2019’s National Teacher of the Year
In April, 2019, Rodney Robinson was honored as 2019’s teacher of the year by the Council of Chief State School Officers, who commended him for creating “a positive school culture by empowering his students — many of whom have experienced trauma — to become civically-minded social advocates, who use their skills and voices to effect physical and policy changes at their school and in their communities.”
Robinson teaches social studies at Virgie Binford Education Center, which is a school inside the Richmond Juvenile Detention Center in Virginia. Many of his students come from impoverished and high crime backgrounds, and Robinson is committed to being a voice for these students, helping them understand the juvenile justice system from the outside, and encouraging them to make real, positive changes in their lives.
Back to school
When getting ready to go back to school, Robinson says getting to know his students is the most important first step in preparing for a new school year.
“I prepare for back to school by just getting to know my kids,” he tells Mediaplanet in an interview. “Talking to past teachers and community leaders about the things that my students are into that they’re interested in and just really working on setting the tone for building a relationship.”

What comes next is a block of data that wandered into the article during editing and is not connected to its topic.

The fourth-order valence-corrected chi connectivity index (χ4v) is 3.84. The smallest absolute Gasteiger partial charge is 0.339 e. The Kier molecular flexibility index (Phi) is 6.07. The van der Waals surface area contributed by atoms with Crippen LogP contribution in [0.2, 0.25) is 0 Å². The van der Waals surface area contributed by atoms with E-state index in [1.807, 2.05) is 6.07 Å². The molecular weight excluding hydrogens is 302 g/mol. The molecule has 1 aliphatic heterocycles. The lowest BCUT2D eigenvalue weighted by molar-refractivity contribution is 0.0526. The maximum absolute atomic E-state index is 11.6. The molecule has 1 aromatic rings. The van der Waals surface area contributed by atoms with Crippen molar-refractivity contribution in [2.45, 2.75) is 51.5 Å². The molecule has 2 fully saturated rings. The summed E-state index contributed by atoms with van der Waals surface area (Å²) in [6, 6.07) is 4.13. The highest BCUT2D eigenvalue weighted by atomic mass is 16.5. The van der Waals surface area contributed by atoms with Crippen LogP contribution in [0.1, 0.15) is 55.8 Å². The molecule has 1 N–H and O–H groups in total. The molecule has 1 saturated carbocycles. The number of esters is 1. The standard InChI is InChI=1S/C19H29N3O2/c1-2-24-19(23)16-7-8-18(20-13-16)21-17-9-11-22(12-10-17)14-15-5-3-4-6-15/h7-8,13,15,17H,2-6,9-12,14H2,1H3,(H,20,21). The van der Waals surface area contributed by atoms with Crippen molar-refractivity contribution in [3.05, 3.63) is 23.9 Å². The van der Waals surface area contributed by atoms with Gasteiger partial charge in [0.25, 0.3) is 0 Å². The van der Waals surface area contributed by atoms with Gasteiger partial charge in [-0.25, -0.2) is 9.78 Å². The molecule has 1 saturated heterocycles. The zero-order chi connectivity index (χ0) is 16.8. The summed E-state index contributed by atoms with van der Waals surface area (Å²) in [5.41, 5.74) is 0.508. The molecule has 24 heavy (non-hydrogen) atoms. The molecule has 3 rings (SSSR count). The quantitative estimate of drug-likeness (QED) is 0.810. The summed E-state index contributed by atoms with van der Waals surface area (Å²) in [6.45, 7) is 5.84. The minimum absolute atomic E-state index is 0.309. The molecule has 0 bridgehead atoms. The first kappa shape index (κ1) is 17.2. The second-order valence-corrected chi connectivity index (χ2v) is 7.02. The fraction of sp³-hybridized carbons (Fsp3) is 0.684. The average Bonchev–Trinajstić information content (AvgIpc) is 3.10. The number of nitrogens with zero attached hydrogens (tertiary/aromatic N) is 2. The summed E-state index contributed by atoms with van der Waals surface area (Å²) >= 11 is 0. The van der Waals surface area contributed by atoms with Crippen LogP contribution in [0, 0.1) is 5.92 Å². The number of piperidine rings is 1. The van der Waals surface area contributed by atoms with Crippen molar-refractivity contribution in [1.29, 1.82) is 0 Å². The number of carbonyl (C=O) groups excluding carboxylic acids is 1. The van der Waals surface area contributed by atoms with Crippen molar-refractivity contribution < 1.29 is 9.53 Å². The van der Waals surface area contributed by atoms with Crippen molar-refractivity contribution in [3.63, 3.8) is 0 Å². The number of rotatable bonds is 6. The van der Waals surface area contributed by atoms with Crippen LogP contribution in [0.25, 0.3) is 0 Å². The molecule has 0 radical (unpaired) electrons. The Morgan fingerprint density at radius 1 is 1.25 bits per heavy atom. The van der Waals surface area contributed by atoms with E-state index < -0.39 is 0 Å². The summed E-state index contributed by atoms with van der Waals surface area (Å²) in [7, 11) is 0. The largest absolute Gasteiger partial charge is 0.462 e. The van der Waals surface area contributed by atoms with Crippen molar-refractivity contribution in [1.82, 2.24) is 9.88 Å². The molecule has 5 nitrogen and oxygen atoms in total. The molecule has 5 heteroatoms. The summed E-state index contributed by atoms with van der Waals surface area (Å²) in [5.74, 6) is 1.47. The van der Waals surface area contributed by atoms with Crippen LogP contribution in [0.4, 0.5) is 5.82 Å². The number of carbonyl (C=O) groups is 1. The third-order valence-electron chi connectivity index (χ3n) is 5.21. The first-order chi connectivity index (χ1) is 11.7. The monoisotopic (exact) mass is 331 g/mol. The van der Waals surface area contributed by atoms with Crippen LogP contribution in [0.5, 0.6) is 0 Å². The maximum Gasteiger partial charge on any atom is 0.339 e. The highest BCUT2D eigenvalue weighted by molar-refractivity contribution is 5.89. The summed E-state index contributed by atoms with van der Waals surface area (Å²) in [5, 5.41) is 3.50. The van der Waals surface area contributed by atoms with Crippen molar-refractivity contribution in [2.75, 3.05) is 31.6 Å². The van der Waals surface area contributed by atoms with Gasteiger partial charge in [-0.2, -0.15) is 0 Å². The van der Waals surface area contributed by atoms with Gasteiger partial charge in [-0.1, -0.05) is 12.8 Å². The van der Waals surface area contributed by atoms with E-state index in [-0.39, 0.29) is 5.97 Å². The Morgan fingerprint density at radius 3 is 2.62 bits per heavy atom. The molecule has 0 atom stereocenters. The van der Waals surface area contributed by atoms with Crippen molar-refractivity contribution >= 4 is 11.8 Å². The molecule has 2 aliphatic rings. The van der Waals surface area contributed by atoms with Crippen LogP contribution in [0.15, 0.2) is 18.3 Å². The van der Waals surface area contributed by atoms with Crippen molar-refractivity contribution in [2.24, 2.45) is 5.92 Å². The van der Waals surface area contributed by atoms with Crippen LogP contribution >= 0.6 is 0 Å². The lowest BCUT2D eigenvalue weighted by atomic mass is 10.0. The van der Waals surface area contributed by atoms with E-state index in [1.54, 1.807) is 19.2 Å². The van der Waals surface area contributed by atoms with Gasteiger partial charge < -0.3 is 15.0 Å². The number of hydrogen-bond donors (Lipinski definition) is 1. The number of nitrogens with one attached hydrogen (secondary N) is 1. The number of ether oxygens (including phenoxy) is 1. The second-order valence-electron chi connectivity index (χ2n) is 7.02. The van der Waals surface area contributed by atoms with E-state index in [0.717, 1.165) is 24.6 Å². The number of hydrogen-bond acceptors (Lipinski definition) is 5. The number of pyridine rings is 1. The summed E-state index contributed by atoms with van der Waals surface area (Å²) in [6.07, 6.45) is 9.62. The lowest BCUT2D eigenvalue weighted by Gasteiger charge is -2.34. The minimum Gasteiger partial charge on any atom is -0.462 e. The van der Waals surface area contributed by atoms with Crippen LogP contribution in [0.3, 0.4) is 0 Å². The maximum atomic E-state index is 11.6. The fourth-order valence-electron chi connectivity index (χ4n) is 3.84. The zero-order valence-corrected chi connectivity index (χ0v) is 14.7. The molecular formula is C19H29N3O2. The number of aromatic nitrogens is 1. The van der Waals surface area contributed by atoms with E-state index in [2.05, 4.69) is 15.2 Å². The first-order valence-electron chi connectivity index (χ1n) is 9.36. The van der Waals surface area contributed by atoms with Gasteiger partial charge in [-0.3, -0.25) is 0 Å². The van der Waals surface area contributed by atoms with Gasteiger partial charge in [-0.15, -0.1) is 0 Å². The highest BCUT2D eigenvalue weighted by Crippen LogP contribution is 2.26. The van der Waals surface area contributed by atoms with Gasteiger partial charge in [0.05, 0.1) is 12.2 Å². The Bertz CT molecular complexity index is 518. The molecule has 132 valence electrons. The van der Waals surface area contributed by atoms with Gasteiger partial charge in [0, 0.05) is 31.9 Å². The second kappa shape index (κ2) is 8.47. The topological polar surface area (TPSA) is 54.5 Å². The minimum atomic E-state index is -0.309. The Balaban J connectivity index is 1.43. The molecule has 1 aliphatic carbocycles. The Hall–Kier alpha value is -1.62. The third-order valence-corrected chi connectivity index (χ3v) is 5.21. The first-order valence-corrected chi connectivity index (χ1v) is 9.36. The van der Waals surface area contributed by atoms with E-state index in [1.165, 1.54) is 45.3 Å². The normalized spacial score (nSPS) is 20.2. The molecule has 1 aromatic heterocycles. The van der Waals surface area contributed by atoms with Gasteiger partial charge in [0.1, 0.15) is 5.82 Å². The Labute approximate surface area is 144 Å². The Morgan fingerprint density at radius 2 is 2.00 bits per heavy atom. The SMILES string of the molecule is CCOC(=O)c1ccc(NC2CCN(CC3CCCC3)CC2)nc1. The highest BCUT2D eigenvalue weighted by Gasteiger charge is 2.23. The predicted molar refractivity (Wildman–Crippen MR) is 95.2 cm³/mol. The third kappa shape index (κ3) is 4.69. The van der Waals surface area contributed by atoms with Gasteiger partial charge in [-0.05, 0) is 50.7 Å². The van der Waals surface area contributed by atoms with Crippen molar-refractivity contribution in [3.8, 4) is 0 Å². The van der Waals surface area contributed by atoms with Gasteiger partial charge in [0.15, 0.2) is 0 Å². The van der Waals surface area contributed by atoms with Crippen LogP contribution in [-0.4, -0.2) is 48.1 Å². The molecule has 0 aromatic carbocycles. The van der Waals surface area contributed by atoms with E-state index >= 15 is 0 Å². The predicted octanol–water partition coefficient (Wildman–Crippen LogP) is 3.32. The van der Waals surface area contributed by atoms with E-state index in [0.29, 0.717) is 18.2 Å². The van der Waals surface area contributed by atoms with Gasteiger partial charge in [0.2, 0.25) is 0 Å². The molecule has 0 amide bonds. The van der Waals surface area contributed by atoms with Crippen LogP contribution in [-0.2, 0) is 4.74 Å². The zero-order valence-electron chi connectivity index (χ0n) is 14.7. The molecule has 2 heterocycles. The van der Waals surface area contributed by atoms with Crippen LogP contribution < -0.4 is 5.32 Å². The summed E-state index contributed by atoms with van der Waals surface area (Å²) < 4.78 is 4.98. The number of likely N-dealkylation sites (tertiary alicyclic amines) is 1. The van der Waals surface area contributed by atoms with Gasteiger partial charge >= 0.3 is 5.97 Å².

About parents, too
He also encourages parents to start the school year with an open mind and “be open to new things and new experiences.” But most importantly, parents should really get to know their children’s teachers and peers and “to build relationships that allow you take ownership of their learning.”
Taking ownership of one’s own education is a pretty important tenet of Robinson’s philosophy as a teacher, and he wants students to feel like school is a place that belongs to them and to which they belong.
Extracurricular activities, for instance, are a great way for students to feel involved. “The more students feel they belong to the school culture, the more ownership they will have of their school and their learning.” “Engaging students in extracurricular activities creates more pride and enhances the school culture.” And furthermore, “any activity that builds relationships that they normally with other school stakeholders is a great opportunity for students.”
Though Robinson only teaches at Virgie Binford Education Center, his advice is pertinent to any child or parent preparing for a new school year, and it all comes down to setting the foundation for good relationships where every student feels important and valued. Because if a student feels like their school truly cares about their success, then maybe they’ll be ready to truly care about school in return. The sky is the limit for what that student can accomplish.
Lynne Daggett, [email protected]